LOGFILE: Kuiper Belt Expedition 505
AUTHOR: Col. Valerie Animus, Dept. of History, University of
Sagan, Lagrangian Station 3.
Near the outskirts of our home solar system exists the Kuiper Belt, a vast array of ice and rock left over from the birth of the planets. The belt is made up of icy chunks, asteroids, and planetary bodies that include dwarf planets like Pluto, Hamumea, and the "nearly dwarf" Orcus.
When the Space Settlement Act of 2436 was passed, many of our system's planets (and moons) were
settled not only by corporations, governments, and billionaires, but by the everyfolk that struggled to make a better life for themselves and their communities.
For the decades and centuries that followed, asteroids inside the Mars-Jupiter Interplanetary Ridge were successfully mined by multinational megacorps and Mom-and-Pop operations alike. Interplanetary shipping, manufacturing, and mercantile operations sprung up seemingly overnight to support a burgeoning industry. But while the inner belt prospered, the Kuiper became a sort of Bermuda Triangle where ships would venture and never be seen or heard from again.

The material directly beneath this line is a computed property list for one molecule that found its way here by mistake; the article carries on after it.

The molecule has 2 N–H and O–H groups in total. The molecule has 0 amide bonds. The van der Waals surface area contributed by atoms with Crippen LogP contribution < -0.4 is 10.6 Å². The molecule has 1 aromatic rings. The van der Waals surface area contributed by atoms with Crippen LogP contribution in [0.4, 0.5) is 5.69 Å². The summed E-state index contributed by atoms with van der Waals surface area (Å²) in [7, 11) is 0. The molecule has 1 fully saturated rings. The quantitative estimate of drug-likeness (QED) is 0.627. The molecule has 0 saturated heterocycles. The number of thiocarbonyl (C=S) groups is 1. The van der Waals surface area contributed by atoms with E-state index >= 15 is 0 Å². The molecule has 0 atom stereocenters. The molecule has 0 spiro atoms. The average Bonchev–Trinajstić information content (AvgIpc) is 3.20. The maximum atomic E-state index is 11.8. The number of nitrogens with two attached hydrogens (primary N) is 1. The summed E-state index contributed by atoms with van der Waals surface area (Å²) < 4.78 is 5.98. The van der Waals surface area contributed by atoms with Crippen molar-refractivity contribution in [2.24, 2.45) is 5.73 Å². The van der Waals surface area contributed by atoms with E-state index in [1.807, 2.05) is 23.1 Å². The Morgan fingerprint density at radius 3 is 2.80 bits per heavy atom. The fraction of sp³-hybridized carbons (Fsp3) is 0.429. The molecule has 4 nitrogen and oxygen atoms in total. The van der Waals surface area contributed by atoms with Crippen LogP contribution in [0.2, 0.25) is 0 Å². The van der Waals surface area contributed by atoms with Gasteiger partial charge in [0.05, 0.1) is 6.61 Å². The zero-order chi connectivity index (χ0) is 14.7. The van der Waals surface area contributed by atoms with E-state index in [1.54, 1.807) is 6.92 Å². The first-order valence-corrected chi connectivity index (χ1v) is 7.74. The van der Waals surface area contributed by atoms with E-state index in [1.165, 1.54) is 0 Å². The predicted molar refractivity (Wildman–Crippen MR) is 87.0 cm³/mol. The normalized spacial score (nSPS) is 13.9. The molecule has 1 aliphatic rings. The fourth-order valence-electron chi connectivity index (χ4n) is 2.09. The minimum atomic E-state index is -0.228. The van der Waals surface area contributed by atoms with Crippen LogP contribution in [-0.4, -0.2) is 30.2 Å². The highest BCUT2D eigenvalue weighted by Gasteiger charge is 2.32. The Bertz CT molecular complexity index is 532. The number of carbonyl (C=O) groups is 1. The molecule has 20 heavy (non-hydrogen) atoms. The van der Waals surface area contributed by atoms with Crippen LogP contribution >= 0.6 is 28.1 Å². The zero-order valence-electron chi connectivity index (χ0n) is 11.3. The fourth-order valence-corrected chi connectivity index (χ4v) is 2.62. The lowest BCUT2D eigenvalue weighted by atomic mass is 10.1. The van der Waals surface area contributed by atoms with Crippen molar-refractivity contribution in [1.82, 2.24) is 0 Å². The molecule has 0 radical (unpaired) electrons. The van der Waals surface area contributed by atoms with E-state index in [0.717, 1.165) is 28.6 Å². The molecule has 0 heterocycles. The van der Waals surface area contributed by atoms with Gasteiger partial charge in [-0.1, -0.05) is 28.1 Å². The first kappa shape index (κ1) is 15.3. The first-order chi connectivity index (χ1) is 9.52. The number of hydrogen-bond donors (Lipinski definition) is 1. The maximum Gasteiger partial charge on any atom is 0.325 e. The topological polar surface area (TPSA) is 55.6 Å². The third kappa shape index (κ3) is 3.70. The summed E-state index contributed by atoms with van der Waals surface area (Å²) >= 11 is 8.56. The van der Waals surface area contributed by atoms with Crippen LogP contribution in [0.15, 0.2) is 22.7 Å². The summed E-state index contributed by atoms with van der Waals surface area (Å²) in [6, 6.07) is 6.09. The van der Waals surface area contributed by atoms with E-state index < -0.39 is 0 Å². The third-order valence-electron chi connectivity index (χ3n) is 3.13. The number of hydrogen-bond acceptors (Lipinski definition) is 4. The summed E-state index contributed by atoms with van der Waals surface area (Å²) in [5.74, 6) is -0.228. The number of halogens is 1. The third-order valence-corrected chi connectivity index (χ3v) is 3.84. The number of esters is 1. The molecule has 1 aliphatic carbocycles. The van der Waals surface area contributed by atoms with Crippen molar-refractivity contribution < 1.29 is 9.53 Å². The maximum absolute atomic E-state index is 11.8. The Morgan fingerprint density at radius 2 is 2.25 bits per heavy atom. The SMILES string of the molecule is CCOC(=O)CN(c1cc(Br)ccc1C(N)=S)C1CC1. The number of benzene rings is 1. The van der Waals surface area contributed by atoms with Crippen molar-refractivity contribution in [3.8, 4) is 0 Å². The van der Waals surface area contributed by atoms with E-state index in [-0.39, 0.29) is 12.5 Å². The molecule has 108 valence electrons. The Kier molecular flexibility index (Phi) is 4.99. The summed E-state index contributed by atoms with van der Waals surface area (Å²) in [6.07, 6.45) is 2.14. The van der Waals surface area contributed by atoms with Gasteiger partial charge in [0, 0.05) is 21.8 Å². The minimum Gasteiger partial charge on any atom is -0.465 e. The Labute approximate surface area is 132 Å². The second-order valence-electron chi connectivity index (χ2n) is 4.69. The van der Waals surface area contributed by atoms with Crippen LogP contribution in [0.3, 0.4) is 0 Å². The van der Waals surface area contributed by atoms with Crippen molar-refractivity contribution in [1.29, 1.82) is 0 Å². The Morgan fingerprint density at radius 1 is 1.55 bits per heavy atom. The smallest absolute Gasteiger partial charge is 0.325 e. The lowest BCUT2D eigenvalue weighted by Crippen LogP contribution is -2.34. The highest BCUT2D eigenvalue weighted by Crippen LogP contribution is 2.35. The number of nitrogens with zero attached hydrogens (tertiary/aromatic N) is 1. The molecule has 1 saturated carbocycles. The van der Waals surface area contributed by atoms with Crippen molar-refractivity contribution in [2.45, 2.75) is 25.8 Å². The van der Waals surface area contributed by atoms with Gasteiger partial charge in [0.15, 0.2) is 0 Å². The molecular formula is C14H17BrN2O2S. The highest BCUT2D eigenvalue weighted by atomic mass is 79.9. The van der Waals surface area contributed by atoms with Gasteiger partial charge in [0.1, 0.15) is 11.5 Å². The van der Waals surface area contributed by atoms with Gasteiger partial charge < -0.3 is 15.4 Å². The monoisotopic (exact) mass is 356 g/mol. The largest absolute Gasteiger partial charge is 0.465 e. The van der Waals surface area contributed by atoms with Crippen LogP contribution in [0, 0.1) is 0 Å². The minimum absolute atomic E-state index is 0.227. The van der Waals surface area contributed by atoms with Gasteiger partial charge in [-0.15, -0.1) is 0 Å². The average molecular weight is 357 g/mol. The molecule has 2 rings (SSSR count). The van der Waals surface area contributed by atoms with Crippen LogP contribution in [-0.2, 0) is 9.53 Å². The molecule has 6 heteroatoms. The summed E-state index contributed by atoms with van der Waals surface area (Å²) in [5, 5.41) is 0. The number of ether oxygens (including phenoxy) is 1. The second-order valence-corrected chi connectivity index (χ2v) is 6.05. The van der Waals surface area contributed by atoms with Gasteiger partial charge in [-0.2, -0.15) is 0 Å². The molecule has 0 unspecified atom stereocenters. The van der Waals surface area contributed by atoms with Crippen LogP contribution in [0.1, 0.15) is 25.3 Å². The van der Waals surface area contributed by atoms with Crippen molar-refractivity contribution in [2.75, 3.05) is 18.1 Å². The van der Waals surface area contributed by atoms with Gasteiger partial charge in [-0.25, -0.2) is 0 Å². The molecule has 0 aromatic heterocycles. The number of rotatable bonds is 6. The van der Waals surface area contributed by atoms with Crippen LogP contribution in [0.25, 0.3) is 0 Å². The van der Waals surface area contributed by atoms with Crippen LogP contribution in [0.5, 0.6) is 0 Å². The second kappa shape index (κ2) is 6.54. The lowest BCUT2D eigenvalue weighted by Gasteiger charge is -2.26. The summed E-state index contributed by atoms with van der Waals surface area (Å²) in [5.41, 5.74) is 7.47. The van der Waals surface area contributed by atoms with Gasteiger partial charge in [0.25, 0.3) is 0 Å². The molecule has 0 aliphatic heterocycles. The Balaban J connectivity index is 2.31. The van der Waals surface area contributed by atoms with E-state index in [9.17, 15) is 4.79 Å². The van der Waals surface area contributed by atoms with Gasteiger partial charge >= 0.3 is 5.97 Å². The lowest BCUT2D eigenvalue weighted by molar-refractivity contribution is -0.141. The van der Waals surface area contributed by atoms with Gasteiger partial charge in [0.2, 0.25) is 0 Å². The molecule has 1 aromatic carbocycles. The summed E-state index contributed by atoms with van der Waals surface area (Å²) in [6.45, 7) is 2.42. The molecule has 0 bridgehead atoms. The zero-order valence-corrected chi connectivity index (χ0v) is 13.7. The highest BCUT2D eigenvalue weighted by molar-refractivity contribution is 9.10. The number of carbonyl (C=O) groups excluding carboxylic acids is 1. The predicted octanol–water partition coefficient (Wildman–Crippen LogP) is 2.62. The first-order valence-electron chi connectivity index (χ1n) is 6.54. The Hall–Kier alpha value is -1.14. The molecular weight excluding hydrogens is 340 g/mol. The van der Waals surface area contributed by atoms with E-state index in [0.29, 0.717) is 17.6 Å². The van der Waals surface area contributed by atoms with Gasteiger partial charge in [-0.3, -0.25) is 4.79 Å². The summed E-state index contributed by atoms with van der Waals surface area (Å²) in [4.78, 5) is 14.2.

One after another, starships, freighters, and exploratory missions would venture in, and no sooner, disappear inside the Kuiper's icy grasp. No remains of any kind, no derelicts or debris were ever recovered in more than 117 separate cases.
Soon after faster-than-light travel became commonplace, the belt was relegated to Sargasso Sea status: deemed too treacherous to warrant further navigation. But a few still longed for the rich minerals and scientific gold rush for which the region seemed primed.
So it's with great pride, that at 06:00 Central Sol Time this morning, we launched the first of a series of scientific missions into a thicket of dense debris in the hopes finding evidence that would spawn a new gold rush to the belt.
Like the Earth sailors of old, we fling ourselves into Neptune's domain and beyond in the name of discovery and enterprise. And perhaps we'll also yet learn the fates of all those who never did return....
Images: NASA Jet Propulsion Lab, Our Universe, and Chesley Bonestell